By Ann Marie Foley - 20 March, 2015
The Brigid’s Way Celtic Pilgrimage takes nine days and charts St Brigid’s journey from her birthplace and shrine in Faughart Co Louth to her Abbey, healing and garden wells in Kildare.
The 13th and newest addition to the National Pilgrim Paths Day is St Brigid’s Way in Kildare.
On Easter Saturday (4 April) thousands are expected to take part in the Pilgrim Paths Day, taking to ancient pilgrim paths all over Ireland.
“We love that we are the 13th Pilgrim Path and the first female Saint to be so honoured. We consider 13 to be a feminine number with 13 full moons every year and the fact that Kildare is the 13th exit off the motorway,” said Karen Ward of the Brigid’s Way Celtic Pilgrimage team.
The Brigid’s Way Celtic Pilgrimage takes nine days and charts St Brigid’s journey from her birthplace and shrine in Faughart, Co Louth to her Abbey, healing and garden wells in Kildare.
The final day route will be walked, starting at Pollardstown Fen in Kildare, continuing through country lanes to the Curragh and into the heart of Kildare Town to St Brigid’s sacred sites including her Fire Temple in the grounds of the Cathedral, both of her wells and finally new Solas Bhríde Centre for hospitality.
The walk is open to all and there are optional opportunities for guided or private prayer at Rathbride, St Brigid’s Healing Stone at the edge of the Curragh; St Brigid’s Fire Temple in the grounds of her cathedral in Kildare Town; St Brigid’s Healing Well, close to the National Stud; and St Brigid’s Healing Stream.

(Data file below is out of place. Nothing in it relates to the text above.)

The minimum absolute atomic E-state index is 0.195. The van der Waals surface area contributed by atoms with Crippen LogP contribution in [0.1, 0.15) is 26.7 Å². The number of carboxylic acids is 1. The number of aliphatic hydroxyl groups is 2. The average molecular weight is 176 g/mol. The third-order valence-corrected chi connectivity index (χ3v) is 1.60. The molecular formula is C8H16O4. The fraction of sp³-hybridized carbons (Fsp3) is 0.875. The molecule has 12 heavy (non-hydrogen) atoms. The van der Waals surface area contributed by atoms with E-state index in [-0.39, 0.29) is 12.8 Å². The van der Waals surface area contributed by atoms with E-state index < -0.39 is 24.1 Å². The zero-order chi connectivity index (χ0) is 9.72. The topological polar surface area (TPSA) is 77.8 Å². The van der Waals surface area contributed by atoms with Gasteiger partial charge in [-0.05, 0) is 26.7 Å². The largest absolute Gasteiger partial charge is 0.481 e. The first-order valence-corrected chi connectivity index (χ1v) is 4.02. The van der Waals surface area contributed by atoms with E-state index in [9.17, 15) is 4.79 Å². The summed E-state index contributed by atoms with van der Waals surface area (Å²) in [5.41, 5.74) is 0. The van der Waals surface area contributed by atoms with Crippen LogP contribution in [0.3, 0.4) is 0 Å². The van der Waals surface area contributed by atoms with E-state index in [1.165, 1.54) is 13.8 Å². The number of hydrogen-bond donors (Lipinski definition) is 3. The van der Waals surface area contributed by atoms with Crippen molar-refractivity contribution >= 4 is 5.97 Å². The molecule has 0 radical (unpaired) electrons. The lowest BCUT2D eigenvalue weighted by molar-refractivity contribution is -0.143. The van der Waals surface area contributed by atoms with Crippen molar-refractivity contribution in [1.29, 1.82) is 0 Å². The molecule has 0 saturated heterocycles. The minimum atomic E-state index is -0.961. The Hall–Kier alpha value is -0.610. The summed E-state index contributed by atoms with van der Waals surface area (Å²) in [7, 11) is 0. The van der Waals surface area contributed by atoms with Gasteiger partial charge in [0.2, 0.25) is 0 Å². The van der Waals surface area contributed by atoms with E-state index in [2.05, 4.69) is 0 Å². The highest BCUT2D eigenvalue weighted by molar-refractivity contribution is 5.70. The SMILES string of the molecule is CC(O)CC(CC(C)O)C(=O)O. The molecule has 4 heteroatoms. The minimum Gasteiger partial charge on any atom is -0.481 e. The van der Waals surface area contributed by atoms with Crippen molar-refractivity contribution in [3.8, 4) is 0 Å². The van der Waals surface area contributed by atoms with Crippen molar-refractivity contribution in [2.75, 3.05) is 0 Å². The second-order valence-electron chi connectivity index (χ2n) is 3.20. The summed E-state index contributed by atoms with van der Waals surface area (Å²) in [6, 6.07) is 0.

The National Pilgrim Paths Day is supported by the Heritage Council, which describes it as a new Easter Festival with a series of non-denominational, pilgrim walks taking place on Ireland’s medieval penitential trails.
“National Pilgrim Paths Day welcomes equally participants from all religious backgrounds and none and was created to raise awareness and use of Ireland’s dense network of historic pilgrim routes,” said John G O’Dwyer, Chairman of Pilgrim Paths Ireland.
“The event is targeted, not only at those who enjoy exploring Ireland’s ancient tracks, but also the growing number of people seeking to escape from the daily grind of life and take some time out to reflect on life while experiencing the joy of exploring the outdoors.”
Last year, there were over 1,800 participants for the inaugural Pilgrim Paths Day and this year it is expected that the numbers will be considerably higher.
“The Heritage Council is delighted to see local groups engage so strongly with Ireland’s pilgrim paths,” said Michael Starrett, Chief Executive, Heritage Council.
“Working with the local communities, the project aimed to raise awareness of the different aspects of heritage, built and natural, encountered along the routes, while contributing to sustainable tourism and community development in each local area.”
On Pilgrim Paths Day, events will take place on each of Ireland’s 13 Medieval Pilgrim Paths including Glen Colm Cille in Co Donegal’s, Slí Mor in Co Offaly, Tochar Phadraig in Co Mayo, St Kevin’s Way in Co Wicklow, St Bridget Pilgrim Path in Kildare, Kilcommon National Pilgrim Loop in Co Tipperary, Rath/Dysert Pilgrim Path in Co Clare, Cosán na Naomh and Cnoc na dTobar in Co Kerry, St Finbarr’s Pilgrim Path in Co Cork , St Declan’s Way in Co Waterford and now the 13th and newest Pilgrim Path of St Brigid in Kildare.
Guides from local communities will lead each event while outlining the story of the route and pointing out places of special interest.